DALLAS — Lawrence Marcus was extolled as a man of brilliant ideas, intense curiosity and exceptional taste Monday afternoon at a memorial service at the Dallas Museum of Art attended by friends, family and past and present Neiman Marcus executives.
This story first appeared in the November 12, 2013 issue of WWD. Subscribe Today.
“He was the final link to a generation of retail visionaries as the last surviving son of Herbert Marcus and the nephew of Carrie Marcus Neiman, the founders of the store, a place that has been the pride of Dallas for over 100 years,” said Karen Katz, chief executive office of Neiman Marcus Group, in her opening remarks. “Lawrence personified his father’s values of excellence, his aunt’s belief in serving the customer and his brother Stanley’s unending quest for the best.”
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Marcus’ thoughtful design and merchandising of the Houston Galleria store during its construction in the early Seventies “set the tone for excellence that still makes our Houston Galleria store one of our most important and successful to this day,” she noted.
Marcus threw memorable parties at his art-filled Houston home, she said, entertaining Pauline Trigère, Bill Blass, Geoffrey Beene, James Galanos and prominent Houstonians. He personally tended to the property’s 2.5-acre garden and its 5,000 tulips and daffodils, she noted.
Mike Mullins read a letter of gratitude that his sister-in-law had once posted to Marcus.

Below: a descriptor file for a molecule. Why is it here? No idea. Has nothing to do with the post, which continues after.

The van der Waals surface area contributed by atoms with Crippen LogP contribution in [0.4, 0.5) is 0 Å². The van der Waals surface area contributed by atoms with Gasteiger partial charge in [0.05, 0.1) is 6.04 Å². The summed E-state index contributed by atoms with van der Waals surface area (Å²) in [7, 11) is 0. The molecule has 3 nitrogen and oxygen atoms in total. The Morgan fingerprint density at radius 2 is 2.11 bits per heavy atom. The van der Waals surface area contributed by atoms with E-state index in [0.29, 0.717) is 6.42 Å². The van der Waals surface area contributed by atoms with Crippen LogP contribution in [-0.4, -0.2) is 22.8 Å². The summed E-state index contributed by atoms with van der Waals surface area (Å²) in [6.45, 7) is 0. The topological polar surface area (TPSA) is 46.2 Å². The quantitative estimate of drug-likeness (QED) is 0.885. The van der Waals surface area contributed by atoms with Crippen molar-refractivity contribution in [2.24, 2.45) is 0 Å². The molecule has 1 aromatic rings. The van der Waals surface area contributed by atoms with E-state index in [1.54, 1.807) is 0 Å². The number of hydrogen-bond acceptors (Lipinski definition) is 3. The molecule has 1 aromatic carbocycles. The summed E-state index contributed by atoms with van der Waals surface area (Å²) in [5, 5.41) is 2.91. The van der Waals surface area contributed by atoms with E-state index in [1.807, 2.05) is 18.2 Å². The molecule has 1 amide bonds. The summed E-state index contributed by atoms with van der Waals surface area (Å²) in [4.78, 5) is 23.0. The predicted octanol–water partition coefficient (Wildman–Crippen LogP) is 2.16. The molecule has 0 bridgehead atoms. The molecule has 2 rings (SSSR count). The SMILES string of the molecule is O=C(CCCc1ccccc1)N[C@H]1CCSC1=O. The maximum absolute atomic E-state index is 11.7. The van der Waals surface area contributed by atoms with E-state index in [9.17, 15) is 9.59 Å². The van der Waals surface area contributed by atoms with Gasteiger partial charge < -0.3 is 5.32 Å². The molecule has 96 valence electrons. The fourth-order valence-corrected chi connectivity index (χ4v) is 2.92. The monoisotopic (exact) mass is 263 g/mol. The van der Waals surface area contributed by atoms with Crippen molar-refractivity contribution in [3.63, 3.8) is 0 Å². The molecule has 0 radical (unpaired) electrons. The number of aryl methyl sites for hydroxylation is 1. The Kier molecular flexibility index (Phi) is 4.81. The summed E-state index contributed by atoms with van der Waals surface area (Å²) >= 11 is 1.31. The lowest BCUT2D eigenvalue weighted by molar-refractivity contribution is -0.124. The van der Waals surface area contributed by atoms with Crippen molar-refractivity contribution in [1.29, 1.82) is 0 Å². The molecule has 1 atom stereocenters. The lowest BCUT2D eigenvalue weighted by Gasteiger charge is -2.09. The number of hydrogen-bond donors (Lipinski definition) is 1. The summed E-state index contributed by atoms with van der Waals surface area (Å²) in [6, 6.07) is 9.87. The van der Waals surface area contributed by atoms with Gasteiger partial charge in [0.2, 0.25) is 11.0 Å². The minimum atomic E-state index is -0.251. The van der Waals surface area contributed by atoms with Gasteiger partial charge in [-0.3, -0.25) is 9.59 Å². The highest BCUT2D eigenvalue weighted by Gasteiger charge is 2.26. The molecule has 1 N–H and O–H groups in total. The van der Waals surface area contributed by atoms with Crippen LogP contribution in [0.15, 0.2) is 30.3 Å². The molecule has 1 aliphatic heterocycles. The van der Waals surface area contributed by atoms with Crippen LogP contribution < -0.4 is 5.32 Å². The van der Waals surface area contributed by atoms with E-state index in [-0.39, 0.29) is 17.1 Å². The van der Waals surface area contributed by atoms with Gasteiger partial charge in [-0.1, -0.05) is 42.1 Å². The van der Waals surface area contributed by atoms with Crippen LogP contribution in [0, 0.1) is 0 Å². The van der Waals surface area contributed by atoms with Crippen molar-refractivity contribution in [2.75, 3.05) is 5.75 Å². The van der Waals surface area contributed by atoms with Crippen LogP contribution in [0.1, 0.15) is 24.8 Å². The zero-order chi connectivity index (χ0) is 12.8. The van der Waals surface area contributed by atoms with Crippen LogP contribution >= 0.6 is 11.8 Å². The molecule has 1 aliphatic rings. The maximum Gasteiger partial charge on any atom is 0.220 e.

“You introduced me to so many wonderful, beautiful and special things, opening doors to extraordinary experiences and knowledge,” wrote Melissa Heath Mullins, who had worked for Marcus when he managed the Dallas flagship in the late Seventies.
Glen Holden, former ambassador to Jamaica, called Marcus “one of the most unusual men I’ve ever known.”
“There is no subject, no event and no person that Lawrence wasn’t interested in,” Holden said. “I always thought if you have a plan or a program, take it to Lawrence Marcus because he’ll tell you all the new things about it and suggest ideas.”
An avid polo player, Holden recalled how a friend asked him to bring polo back to Houston in the Sixties. He brought the proposal to Marcus, a neophyte who took lessons, hired a young pro, bought a string of horses and “played with us every day that he possibly could,” Holden recalled.
When Marcus heard that polo had once been played on the National Mall in Washington, he wanted to bring it back.
“And sure enough we did…in 1969,” Holden said. “We took 25 horses for an exhibition game. It’s still being played there.”
The playing of “Taps” and a slow, silent flag-folding ceremony by an honor guard paid tribute to Marcus’ decorated U.S. Army service during World War II. Finally, a string quartet played “It’s a Wonderful Life,” and Marcus’ widow, Shelby, was escorted from the auditorium in tears.